South Korea Central Bank Researchers Find Issuing Own Digital Currency is Economically Hazardous
The central Bank of Korea (BoK) published a report of their evaluation on how a Central Bank Digital Currency (CBDC) can affect the liquidity of commercial banks.
Supposing that a CBDC could be directly accessed, the public’s need to make deposits in commercial bank accounts will be reduced, therefore depleting the bank’s reserves. The aftereffect of a cash deficiency will be the strengthening of interest rates, the report stipulates.
Kwon Oh-Ik, one of the authors of the study, implies that if a central bank digital currency is implemented, support plans must be put into place to prevent hazards from disrupting an economy’s financial stability.
This is not the first time BoK underscored the negative implication of a CBDC. In June of 2018, the central bank characterized it as a ‘moral hazard’ stating its potential to harm the present monetary law and its application. They went further by saying, since it does not operate similar to fiat, it may cause the market to turn unstable.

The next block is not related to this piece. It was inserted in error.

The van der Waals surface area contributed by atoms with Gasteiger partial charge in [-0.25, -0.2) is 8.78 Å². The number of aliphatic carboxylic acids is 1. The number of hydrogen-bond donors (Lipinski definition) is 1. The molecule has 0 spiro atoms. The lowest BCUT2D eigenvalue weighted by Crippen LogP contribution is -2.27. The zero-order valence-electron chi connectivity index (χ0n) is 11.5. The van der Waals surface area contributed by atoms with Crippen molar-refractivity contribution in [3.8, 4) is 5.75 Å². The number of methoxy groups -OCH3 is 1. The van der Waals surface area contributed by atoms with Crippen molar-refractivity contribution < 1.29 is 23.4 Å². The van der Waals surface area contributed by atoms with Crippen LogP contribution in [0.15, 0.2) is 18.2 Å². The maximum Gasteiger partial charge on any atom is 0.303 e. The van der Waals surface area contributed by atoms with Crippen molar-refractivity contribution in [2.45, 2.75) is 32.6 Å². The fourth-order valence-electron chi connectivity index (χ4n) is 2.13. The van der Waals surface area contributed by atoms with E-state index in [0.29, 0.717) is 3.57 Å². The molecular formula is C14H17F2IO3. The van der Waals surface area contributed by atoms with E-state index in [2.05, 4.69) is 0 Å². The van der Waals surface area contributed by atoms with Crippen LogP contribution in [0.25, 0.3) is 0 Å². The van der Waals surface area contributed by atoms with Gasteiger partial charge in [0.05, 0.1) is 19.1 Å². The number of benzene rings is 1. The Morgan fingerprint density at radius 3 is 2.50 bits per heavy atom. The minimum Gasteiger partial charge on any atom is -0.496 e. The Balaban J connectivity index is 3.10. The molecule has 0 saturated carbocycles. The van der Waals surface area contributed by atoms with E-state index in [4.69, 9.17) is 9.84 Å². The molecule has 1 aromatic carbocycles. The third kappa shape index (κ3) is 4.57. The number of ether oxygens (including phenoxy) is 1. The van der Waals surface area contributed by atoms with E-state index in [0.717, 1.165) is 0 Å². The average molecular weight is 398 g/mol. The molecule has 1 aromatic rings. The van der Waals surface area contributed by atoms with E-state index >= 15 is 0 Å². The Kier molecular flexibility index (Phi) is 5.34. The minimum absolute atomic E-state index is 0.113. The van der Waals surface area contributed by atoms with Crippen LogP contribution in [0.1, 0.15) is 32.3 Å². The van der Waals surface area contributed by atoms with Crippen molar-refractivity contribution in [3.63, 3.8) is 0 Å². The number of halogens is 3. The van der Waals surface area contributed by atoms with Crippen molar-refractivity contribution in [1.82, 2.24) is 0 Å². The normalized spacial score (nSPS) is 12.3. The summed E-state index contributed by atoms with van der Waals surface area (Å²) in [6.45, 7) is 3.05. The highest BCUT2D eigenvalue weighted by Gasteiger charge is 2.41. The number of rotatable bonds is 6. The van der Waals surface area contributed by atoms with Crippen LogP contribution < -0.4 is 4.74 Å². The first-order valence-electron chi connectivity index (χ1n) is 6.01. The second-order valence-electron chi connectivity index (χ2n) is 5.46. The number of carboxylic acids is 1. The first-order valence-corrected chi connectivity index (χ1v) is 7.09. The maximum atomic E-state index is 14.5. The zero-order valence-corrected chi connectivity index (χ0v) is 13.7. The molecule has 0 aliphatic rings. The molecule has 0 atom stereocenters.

Other Central Banks’ Views on CBDC
In March 2018, the Switzerland-based bank of central banks, the Bank of International Settlements, implored to caution central banks who are planning their own digital currency. But six months from that time, the BIS issued a new report implying that these digital currencies do not equate a threat to financial stability.
In contrast, Christine Lagarde, Chair of the IMF, exhorted central banks to study CBDCs in lieu of the dwindling preference for fiat and an increase in demand for money’s digital counterpart. She also indicated, ‘fintech is going to shake the system.’
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